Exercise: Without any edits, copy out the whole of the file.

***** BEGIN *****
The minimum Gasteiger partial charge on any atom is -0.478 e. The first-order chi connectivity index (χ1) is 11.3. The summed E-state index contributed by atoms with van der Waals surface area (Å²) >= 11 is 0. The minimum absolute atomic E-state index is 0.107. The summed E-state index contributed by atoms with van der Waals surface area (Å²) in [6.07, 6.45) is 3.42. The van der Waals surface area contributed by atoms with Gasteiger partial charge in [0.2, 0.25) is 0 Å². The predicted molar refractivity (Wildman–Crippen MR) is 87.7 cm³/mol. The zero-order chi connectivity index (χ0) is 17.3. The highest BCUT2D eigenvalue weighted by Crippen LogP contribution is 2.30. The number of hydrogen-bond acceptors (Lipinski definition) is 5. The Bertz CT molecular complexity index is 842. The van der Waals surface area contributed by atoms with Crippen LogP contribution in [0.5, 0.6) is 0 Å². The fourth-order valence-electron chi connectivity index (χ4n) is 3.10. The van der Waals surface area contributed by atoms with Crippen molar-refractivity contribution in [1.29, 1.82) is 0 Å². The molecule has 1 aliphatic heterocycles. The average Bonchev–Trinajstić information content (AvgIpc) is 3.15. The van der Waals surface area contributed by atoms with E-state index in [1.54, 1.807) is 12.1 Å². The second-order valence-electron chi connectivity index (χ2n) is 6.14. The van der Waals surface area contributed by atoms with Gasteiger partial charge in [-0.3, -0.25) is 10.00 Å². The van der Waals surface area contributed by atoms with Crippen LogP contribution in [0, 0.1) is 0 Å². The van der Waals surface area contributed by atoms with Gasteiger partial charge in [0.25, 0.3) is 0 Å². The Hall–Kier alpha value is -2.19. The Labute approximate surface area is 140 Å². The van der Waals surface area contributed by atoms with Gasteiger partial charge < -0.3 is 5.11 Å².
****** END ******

The minimum Gasteiger partial charge on any atom is -0.478 e. The first-order chi connectivity index (χ1) is 11.3. The summed E-state index contributed by atoms with van der Waals surface area (Å²) >= 11 is 0. The minimum absolute atomic E-state index is 0.107. The summed E-state index contributed by atoms with van der Waals surface area (Å²) in [6.07, 6.45) is 3.42. The van der Waals surface area contributed by atoms with Gasteiger partial charge in [0.2, 0.25) is 0 Å². The predicted molar refractivity (Wildman–Crippen MR) is 87.7 cm³/mol. The zero-order chi connectivity index (χ0) is 17.3. The highest BCUT2D eigenvalue weighted by Crippen LogP contribution is 2.30. The number of hydrogen-bond acceptors (Lipinski definition) is 5. The Bertz CT molecular complexity index is 842. The van der Waals surface area contributed by atoms with Crippen LogP contribution in [0.5, 0.6) is 0 Å². The fourth-order valence-electron chi connectivity index (χ4n) is 3.10. The van der Waals surface area contributed by atoms with Crippen molar-refractivity contribution in [1.29, 1.82) is 0 Å². The molecule has 1 aliphatic heterocycles. The average Bonchev–Trinajstić information content (AvgIpc) is 3.15. The van der Waals surface area contributed by atoms with E-state index in [1.54, 1.807) is 12.1 Å². The second-order valence-electron chi connectivity index (χ2n) is 6.14. The van der Waals surface area contributed by atoms with Gasteiger partial charge in [-0.3, -0.25) is 10.00 Å². The van der Waals surface area contributed by atoms with Crippen LogP contribution in [0, 0.1) is 0 Å². The van der Waals surface area contributed by atoms with Gasteiger partial charge in [0.25, 0.3) is 0 Å². The Hall–Kier alpha value is -2.19. The Labute approximate surface area is 140 Å². The van der Waals surface area contributed by atoms with Gasteiger partial charge < -0.3 is 5.11 Å².